Brigitte Courtois1, Rama Kant Singh, Sushil Pandey, Colin Piggin, Thelma Paris, Suraphong Sarkarung, Virendra Pal Singh, Graham McLaren,2; Suraj Singh Baghel, Ram Kumar Sahu, Vishwa Nath Sahu, Sharad Kumar Sharma,3; Sanjay Singh, Hari Nath Singh, Abha Singh, Omar Nath Singh, Bhupinder Veer Singh Sisodia, Chandra Hari Misra,4; Jafran Keshari Roy, Devendra Chaudhary,5; Kameshwari Prasad, Rama Kant Singh, Pramod Kumar Sinha, Nimai Prasas Mandal6
1Seconded to the International Rice Research Institute (IRRI) from the Centre de coopération internationale en recherche agronomique pour le développement (CIRAD), Montpellier, France; 2International Rice Research Institute (IRRI), Manila, Philippines; 3Indira Gandhi Agricultural University (IGAU), Madhya Pradesh, India; 4Narendra Deva University of Agriculture and Technology (NDUAT), Uttar Pradesh, India; 5 Central Rice Research Institute (CRRI), Orissa, India.; 6Central Rainfed Upland Rice Research Station (CRURRS), Bihar, India.
Almost 45% of the world’s rice land is rainfed (IRRI 1997). These areas depend solely on rainfall and runoff for water supply. Rice yields are low and fluctuate widely because of highly variable rainfall patterns. The rural poor of Asia are concentrated in rainfed areas. Rice is their staple food and rice production is their major economic activity. Reducing poverty for these populations will require a major increase in agricultural productivity, which entails, among other factors, a higher and more stable rice yield. A challenge facing the agricultural research sector is to develop rice varieties for these complex rainfed environments and make them available to farmers.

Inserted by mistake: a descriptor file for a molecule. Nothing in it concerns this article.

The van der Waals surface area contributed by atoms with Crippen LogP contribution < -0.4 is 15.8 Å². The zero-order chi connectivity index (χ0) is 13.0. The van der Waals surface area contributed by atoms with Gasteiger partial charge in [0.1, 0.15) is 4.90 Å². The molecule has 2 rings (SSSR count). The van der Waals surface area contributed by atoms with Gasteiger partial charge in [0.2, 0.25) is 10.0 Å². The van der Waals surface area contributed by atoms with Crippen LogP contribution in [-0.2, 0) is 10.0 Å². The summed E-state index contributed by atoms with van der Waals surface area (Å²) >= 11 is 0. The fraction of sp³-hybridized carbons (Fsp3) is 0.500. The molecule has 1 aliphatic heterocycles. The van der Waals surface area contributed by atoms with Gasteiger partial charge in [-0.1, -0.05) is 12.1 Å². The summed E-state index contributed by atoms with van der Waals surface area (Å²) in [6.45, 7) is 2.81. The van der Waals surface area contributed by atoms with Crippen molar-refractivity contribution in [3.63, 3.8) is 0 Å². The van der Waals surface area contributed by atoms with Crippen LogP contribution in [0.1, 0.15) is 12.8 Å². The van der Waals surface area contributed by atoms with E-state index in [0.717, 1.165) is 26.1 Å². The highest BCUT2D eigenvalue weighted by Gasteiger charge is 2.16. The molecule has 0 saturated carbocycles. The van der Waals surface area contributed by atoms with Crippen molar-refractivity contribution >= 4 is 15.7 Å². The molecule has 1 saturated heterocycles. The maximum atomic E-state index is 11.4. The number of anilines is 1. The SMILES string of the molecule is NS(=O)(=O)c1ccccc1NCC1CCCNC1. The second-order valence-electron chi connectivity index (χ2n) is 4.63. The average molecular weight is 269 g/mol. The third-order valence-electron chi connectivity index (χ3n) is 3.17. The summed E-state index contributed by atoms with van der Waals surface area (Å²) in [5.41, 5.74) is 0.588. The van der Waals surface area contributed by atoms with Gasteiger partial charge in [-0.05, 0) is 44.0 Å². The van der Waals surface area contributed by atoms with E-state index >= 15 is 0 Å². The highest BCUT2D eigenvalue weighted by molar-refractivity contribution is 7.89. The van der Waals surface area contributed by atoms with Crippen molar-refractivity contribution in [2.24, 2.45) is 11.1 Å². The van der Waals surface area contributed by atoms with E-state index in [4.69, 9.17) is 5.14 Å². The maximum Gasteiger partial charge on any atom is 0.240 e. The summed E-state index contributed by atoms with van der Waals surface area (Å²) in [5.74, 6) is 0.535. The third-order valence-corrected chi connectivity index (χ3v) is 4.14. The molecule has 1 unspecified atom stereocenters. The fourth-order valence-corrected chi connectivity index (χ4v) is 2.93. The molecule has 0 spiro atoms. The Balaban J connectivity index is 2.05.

Classical breeding approaches for developing improved rice varieties have been highly effective in the relatively homogenous irrigated ecosystem. In contrast, the success of such an approach has been limited in rainfed environments because of high levels of agroecological diversity. Farmers’ social and economic environments are diverse and interact with biophysical factors resulting in a multitude of rice-based systems, each demanding specific management strategies. Despite continued effort to develop suitable varieties for these environments, the adoption rate has remained low and farmers rely predominantly on traditional rice varieties. The limited impact of breeding programs is relatively well quantified in some areas (Kshirsagar and Pandey 1995) and less documented in others.
Poor adoption of varieties released for these environments may be caused by several factors such as poor adaptation of improved varieties, limited access to seeds, and a range of socioeconomic constraints. Obviously, the problem of limited access to improved varieties reflects institutional impediments and is better addressed through institutional and policy reforms. However, if the modern varieties currently available are poorly adapted to these rainfed environments, the breeding strategies utilized need to be re-examined.
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